Each one is filled with thwarted ambitions and frustrated dreams, none more so than Don Draper himself, whose closet, it's gradually revealed over Seasons 1 and 2, is filled with proverbial skeletons.
The show presents a workplace culture in which men frequently enter sexual relationships with women in which it is assumed that female employees are sexually available for their male bosses and in which jokes about the desirability of one's wife dying are told by husbands in front of their own wives.
Most of the main characters have cheated on their wives. It's painful because this behavior is not as far back in our past as we would like to think.
Our daughters continually get the messages that power still comes through powerful men. And unfortunately being pretty is still a quality that can get you on the ladder—though it still won't take you to the top.
According to the Los Angeles Times : . But it's the force against which the most compelling female characters struggle, and the opposition that defines them.
The interaction with everyday misogyny and condescension—the housewife whose shrink reports to her husband, the ad woman who's cut out of the after-hours wheeling and dealing—gives the characters purpose and shape.
In Salon , Nelle Engoron argued that while Mad Men seems to illuminate gender issues, its male characters get off "scot-free" for their drinking and adultery, while the female characters are often punished.
Aviva Dove-Viebahn wrote that " Mad Men straddles the line between a nuanced portrayal of how sexism and patriarchal entitlement shape lives, careers and social interactions in the s and a glorified rendering of the 'fast-paced, chauvinistic world of s advertising and all that comes with it.
President Obama said "Peggy Olson gave him insight into how his strong-willed grandmother dealt with life in a man's world. ABC News noted that "as the show's time frame progressed into the s, series creator Matthew Weiner didn't hold back in depicting a world of liquor-stocked offices, boozy lunches and alcohol-soaked dinners.
During the fourth season Don Draper starts to realize he has a major drinking problem. ABC News quoted an addiction specialist who said that "over the last ten years, alcoholism has been more fully understood as a disease.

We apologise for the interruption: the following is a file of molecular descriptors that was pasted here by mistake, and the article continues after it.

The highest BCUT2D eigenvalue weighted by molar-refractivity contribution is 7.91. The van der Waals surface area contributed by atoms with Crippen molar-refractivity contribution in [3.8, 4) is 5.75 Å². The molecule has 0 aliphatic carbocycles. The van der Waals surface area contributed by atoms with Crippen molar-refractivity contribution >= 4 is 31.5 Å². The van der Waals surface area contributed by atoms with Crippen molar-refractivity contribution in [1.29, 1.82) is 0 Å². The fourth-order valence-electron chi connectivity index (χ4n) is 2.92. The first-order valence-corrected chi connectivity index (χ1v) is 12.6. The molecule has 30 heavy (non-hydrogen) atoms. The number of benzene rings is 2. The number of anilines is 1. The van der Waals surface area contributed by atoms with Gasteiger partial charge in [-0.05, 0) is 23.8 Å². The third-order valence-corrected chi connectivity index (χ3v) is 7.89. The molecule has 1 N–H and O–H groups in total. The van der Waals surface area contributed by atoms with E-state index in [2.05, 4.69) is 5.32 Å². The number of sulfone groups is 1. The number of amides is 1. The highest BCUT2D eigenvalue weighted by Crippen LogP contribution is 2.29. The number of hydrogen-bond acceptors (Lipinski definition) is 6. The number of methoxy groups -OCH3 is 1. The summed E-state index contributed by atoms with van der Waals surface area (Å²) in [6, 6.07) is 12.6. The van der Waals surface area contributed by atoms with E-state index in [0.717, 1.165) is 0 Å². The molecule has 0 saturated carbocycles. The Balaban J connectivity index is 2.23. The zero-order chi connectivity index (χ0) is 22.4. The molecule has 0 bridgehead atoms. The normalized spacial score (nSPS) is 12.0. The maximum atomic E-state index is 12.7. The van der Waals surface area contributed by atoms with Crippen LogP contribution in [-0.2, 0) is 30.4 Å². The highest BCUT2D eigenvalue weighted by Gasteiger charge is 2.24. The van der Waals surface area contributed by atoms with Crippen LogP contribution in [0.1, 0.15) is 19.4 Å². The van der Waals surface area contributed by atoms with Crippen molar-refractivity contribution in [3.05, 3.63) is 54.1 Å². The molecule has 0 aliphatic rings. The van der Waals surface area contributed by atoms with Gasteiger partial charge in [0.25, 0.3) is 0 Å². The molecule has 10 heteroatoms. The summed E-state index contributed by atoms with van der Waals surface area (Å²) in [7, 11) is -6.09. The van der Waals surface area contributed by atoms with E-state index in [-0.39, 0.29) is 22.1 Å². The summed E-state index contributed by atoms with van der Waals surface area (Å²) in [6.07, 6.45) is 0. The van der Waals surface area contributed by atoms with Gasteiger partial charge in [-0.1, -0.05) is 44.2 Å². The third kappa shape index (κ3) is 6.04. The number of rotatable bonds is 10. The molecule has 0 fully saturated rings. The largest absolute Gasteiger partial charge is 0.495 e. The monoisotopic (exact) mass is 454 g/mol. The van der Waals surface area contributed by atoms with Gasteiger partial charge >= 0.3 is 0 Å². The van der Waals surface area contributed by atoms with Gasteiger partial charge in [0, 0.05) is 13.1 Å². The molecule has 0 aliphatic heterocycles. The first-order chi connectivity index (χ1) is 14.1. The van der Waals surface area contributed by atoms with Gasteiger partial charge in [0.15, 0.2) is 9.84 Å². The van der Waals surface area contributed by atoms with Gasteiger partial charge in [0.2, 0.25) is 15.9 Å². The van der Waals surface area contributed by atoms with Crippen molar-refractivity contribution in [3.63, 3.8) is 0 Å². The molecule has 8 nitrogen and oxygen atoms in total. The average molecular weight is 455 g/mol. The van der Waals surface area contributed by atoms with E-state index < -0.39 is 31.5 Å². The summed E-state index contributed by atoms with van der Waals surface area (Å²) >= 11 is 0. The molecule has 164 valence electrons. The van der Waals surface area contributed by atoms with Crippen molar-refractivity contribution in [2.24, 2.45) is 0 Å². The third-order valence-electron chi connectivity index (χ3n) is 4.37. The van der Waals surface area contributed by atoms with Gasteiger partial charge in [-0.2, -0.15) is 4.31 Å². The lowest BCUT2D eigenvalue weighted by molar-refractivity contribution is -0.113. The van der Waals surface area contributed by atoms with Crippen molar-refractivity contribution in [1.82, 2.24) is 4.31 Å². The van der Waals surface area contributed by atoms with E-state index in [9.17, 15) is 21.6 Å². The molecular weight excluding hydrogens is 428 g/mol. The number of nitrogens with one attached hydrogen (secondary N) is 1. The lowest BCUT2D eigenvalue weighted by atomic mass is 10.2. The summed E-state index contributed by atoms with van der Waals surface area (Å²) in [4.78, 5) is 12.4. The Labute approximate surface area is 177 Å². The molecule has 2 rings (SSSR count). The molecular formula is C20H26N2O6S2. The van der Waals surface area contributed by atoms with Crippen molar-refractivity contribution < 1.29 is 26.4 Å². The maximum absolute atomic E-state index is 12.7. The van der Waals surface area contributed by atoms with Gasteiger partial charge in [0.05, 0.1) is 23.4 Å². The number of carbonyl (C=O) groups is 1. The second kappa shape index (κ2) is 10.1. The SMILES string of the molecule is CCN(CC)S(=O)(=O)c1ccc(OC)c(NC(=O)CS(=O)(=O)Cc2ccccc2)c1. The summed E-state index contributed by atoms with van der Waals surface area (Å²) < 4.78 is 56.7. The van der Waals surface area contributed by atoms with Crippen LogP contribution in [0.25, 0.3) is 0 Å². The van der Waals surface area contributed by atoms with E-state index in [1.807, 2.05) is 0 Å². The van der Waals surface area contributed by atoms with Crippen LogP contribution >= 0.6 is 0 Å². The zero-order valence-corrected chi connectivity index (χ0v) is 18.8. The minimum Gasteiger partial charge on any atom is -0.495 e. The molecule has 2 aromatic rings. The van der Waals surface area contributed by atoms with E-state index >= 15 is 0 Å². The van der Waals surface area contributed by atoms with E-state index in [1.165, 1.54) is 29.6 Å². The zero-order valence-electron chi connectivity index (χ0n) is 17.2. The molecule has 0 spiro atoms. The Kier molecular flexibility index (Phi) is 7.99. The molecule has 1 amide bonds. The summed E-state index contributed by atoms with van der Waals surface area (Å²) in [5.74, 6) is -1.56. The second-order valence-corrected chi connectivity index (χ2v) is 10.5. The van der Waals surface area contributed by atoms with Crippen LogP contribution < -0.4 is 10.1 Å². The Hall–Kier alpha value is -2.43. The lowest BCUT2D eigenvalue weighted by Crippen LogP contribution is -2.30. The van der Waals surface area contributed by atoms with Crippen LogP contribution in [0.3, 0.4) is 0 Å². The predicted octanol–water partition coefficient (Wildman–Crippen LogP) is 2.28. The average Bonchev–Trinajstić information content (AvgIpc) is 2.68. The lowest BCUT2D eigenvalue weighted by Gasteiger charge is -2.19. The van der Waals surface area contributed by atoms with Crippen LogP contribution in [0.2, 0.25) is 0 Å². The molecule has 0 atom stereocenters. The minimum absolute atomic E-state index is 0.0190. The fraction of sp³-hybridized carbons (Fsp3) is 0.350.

But in the sixties, bad behavior resulting from heavy drinking could be considered 'macho' and even romantic, rather than as a compulsive use of alcohol despite adverse consequences.
Advertisement executive Jerry Della Femina said of the show: . There was a tremendous amount of drinking. Three-martini lunches were the norm…while we were still looking at the menu, the third would arrive.
The Los Angeles Times opined that Mad Men excels at "stories of characters fighting to achieve personal liberation in the restless years before the advent of the full-blown culture wars.
Peggy's visit to a loft, with a Life Magazine photo editor-friend, placed her squarely in the center of the exciting creativity so rampant in the underground and also so rebellious against the mainstream.
As they embark on their opposite trajectories, the camera lingers on their knowing glances. Here is where we find emotional truth.
Critics contend that post-racial beliefs complicate the show by only visualizing people of color at work and rarely in their homes or from their point of view.
Slate writer Tanner Colby praised the show's treatment of race and Madison Avenue as historically accurate, especially the storyline in the third season episode "The Fog" in which Pete Campbell's idea to market certain products specifically towards African-Americans is struck down by the company.
Slate also referred to the fourth season episode, "The Beautiful Girls", in which Don shoots down Peggy Olson's suggestion of Harry Belafonte as a spokesman for Fillmore Auto, after Fillmore Auto faced a boycott for not hiring black employees.